Why the Dallas Mavericks Miss NY Knicks' Tyson Chandler so Much

Tom HorowitzContributor IIIDecember 7, 2012

NEW YORK, NY - DECEMBER 02:  Tyson Chandler #6  of the New York Knicks scores two against the Phoenix Suns at Madison Square Garden on December 2, 2012 in New York City. NOTE TO USER: User expressly acknowledges and agrees that, by downloading and/or using this photograph, user is consenting to the terms and conditions of the Getty Images License Agreement. The Knicks defeated the Suns 106-99.  (Photo by Bruce Bennett/Getty Images)
Bruce Bennett/Getty Images

Dallas Mavericks fans get sick of talking and whining about Tyson Chandler.  We know Mark Cuban made a huge mistake letting Chandler get away to the New York Knicks.  "Yada yada yada" is all that's left to say, so let New Yorkers talk about Tyson now.  We're over it.

No, actually we're not.  And we never will be.  The Mavericks and their fans will never really get over losing the best center in the NBA.

Yes, Tyson Chandler is the BEST CENTER in the NBA.

There is no more understating Tyson's credentials like last season when he won the NBA's Defensive Player of the Year award in his first season in New York.

Most people just chalked that honor up to Chandler playing in the Big Apple while Dwight Howard was pissing off NBA fans by being a prima donna all season for the Orlando Magic.

The consensus opinion remained that Chandler could never be considered a better all-around center than Howard.  Hell, the only offensive play you can run for Tyson is an alley-oop dunk.

It's the same logic some "experts" give you when they say Wilt Chamberlain was a much better center than Bill Russell.  Look at their offensive games, they say. No contest.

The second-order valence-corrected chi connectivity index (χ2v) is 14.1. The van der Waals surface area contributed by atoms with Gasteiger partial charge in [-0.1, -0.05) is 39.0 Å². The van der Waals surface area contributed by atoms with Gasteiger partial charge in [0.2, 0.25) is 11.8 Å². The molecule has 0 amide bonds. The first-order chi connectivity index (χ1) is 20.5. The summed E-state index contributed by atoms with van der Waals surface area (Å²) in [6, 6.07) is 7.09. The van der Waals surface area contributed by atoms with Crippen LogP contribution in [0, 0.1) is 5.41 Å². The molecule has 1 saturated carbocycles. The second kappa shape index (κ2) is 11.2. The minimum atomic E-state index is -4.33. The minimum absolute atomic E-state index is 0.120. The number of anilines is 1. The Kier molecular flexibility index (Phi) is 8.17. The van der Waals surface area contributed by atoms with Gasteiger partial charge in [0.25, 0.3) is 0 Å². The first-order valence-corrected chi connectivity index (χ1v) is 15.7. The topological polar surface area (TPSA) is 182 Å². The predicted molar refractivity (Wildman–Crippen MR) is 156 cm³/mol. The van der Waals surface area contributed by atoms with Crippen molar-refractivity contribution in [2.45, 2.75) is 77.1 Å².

It reminds you of the enormous expectations bestowed on Howard by the Lakers brass after he was acquired in a blockbuster deal this summer.  Andrew Bynum went to Philadephia and Lakers assistant coach Chuck Person told the LA Times' Mike Bresnahan that it was a lopsided trade long before Bynum's bowling injury:



"Andrew is gifted within his own right, but Dwight brings much better force because he's faster, quicker, more explosive, and he understands the game a lot better at this point than Bynum does.

"We have a much more gifted player on our hands, no doubt. Dwight understands who he is and what he's trying to accomplish."


Experts like Person often declare that Howard excels in every facet of the game except free throw shooting.  And that Shaq was just as bad from the line and won four rings, so it's no big deal.

Whether the current Los Angeles Lakers center is killing Los Angeles with his poor free throw shooting is not the point here.

The point is that Tyson Chandler knew his role in Dallas and executed it.  And he is doing the same thing in New York.


Forget the alleged basketball experts.  I'm willing to bet that Dirk Nowitzki or Carmelo Anthony would privately say that Tyson Chandler is the best center in the NBA.  Publicly, only Melo would be in position to say such a thing without ruffling feathers.  You can't expect Dirk to publicly pile on his team's owner.